Genetic engineering of viruses has generally been challenging. This is also true for archaeal rod-shaped viruses, which carry linear double-stranded DNA genomes with hairpin ends. In this paper, we describe two different genome editing approaches to mutate the Sulfolobus islandicus
rod-shaped virus 2 (SIRV2) using the archaeon Sulfolobus islandicus
LAL14/1 and its derivatives as hosts. The anti-CRISPR (Acr) gene acrID1
, which inhibits CRISPR-Cas subtype I-D immunity, was first used as a selection marker to knock out genes from SIRV2M, an acrID1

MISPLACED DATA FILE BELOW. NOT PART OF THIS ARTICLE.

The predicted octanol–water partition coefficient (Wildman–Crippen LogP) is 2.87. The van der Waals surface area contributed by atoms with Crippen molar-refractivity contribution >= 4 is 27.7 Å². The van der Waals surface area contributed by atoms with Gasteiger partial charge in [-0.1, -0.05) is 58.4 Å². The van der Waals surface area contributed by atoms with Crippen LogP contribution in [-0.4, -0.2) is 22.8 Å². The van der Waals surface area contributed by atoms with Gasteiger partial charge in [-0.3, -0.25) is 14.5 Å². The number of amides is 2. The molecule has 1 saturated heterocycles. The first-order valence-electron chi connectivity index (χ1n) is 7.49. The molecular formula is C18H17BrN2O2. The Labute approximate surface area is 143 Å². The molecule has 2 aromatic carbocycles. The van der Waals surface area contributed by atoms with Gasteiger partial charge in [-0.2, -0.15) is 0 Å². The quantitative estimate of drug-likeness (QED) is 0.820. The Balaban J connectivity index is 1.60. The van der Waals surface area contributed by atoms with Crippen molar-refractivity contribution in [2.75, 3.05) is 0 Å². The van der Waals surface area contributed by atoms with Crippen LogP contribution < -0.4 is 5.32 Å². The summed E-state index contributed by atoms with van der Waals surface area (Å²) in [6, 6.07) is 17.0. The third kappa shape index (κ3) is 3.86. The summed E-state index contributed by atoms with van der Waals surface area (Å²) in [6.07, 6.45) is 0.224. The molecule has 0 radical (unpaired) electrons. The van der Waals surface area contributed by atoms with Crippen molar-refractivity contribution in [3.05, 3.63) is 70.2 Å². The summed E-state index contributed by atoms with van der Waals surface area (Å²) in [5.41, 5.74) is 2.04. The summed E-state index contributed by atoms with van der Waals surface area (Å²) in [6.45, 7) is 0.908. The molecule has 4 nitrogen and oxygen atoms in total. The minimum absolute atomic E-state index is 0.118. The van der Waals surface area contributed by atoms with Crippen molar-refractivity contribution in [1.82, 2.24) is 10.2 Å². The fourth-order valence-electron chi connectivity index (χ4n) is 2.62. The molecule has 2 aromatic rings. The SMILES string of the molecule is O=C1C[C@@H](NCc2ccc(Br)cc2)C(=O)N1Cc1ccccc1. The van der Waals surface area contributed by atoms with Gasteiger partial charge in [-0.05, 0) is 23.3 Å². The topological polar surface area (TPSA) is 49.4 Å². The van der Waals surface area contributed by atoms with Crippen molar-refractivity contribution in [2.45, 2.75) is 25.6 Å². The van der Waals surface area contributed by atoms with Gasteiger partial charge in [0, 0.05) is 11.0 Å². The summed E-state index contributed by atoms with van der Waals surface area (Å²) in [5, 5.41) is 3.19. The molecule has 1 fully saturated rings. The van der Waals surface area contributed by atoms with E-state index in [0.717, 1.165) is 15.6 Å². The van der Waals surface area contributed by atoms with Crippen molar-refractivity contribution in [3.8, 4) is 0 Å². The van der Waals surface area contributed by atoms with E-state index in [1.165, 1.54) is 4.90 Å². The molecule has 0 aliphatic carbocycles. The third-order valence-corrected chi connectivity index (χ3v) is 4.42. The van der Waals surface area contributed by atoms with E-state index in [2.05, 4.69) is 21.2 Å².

-null mutant of SIRV2. Moreover, we harnessed the endogenous CRISPR-Cas systems of the host to knock out the accessory genes consecutively, which resulted in a genome comprised solely of core genes of the 11 SIRV members. Furthermore, infection of this series of knockout mutants in the CRISPR-null host of LAL14/1 (Δarrays) confirmed the non-essentiality of the deleted genes and all except the last deletion mutant propagated as efficiently as the WT SIRV2. This suggested that the last gene deleted, SIRV2 gp37
, is important for the efficient viral propagation. The generated viral mutants will be useful for future functional studies including searching for new Acrs and the approaches described in this case are applicable to other viruses.
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